The author urges us to relish the metaphors of Revelation:

Revelation’s world of vision is like that of a Magic Eye picture. It is an “Aha” kind of vision that draws us in to see the deeper picture. God invites us to let go of the flat page, to stop trying to figure out each literal detail of Revelation, and instead to enter further into the larger picture. As we read and meditate on the images of Revelation, we find whole new levels of God’s vision for our world unveiled to us: We taste water that is not just water – it is living water, the river of life. We follow Jesus, the shepherding Lamb, who invites us to drink from springs of that living water. We hear God’s lament for our world that is oppressed, and we witness the trial and judgment of oppressors in a suspense-filled courtroom. Finally, most wonderfully, we see God coming to earth to live with us in a beloved city – to wipe away all the world’s tears.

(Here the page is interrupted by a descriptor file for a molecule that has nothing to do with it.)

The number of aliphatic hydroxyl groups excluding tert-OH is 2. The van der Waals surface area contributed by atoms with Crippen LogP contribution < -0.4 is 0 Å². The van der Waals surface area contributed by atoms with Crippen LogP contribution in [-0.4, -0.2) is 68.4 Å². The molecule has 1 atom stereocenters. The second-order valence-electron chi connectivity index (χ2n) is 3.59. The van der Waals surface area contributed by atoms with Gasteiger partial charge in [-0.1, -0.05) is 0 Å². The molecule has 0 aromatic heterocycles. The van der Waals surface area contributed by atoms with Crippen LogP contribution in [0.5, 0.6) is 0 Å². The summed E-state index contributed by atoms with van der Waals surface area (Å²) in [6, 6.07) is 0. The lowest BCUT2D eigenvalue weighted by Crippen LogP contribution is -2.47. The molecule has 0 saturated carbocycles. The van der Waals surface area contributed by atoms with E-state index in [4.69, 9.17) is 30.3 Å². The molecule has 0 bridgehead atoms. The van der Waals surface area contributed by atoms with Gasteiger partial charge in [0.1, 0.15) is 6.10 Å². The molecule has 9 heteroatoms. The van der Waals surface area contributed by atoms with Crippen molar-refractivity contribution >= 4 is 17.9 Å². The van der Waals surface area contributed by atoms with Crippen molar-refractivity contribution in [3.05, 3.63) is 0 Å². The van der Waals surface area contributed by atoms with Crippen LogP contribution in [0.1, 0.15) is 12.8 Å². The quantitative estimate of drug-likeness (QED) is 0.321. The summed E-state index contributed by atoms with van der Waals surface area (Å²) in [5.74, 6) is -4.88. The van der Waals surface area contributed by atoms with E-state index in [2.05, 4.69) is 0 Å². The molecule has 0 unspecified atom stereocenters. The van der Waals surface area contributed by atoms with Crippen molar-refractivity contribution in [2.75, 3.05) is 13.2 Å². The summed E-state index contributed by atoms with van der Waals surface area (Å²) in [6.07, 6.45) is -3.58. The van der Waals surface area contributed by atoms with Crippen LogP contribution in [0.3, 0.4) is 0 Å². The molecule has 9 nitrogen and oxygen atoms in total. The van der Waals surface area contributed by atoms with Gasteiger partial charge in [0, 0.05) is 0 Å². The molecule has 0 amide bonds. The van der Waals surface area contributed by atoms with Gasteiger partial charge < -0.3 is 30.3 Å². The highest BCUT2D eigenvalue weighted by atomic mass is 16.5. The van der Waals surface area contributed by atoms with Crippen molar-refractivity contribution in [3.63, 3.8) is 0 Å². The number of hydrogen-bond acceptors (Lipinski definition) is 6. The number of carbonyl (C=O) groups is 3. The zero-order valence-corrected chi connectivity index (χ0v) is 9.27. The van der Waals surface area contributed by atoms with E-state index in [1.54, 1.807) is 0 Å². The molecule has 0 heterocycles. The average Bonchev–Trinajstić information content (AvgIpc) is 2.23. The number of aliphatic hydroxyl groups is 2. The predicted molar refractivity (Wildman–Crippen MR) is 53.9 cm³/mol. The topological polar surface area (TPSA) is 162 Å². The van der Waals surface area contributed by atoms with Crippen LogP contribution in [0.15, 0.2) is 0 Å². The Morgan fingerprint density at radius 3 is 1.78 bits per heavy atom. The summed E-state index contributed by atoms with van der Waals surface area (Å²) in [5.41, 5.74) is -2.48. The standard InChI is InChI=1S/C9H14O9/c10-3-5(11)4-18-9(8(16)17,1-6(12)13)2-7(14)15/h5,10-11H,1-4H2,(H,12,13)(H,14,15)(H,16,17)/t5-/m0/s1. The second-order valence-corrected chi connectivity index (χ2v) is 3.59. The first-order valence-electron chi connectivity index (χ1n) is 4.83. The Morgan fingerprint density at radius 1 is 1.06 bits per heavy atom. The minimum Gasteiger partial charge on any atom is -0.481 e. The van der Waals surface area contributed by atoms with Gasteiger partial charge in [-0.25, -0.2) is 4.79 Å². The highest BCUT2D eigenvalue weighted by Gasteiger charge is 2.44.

But I especially love the chapter called “Lamb Power,” where Barbara Rossing explains the subversive heart of the book of Revelation. She points out that just when you expect Rome’s images of power and victory is when the Lamb comes out.

Seated on the throne in heaven, God holds a scroll sealed shut with seven seals that must be opened. But who is worthy to open this scroll? God’s voice from the throne tells John in chapter 5, “Do not weep, for the lion of the tribe of Judah, the Root of David, has conquered so that he can open the scroll and its seven seals.” Two words in this admonition – “lion” and “conquer” (nike in Greek) – lead us to expect that a fierce animal will appear to open the scroll with its claws, like the conquering lions in gladiatorial spectacles. A lion would be typical for an apocalypse; such fierce animals are often introduced to advance the plot. In Second Esdras, for example, the Messiah is portrayed as a roaring lion prophesying judgment against the Roman eagle and its violence.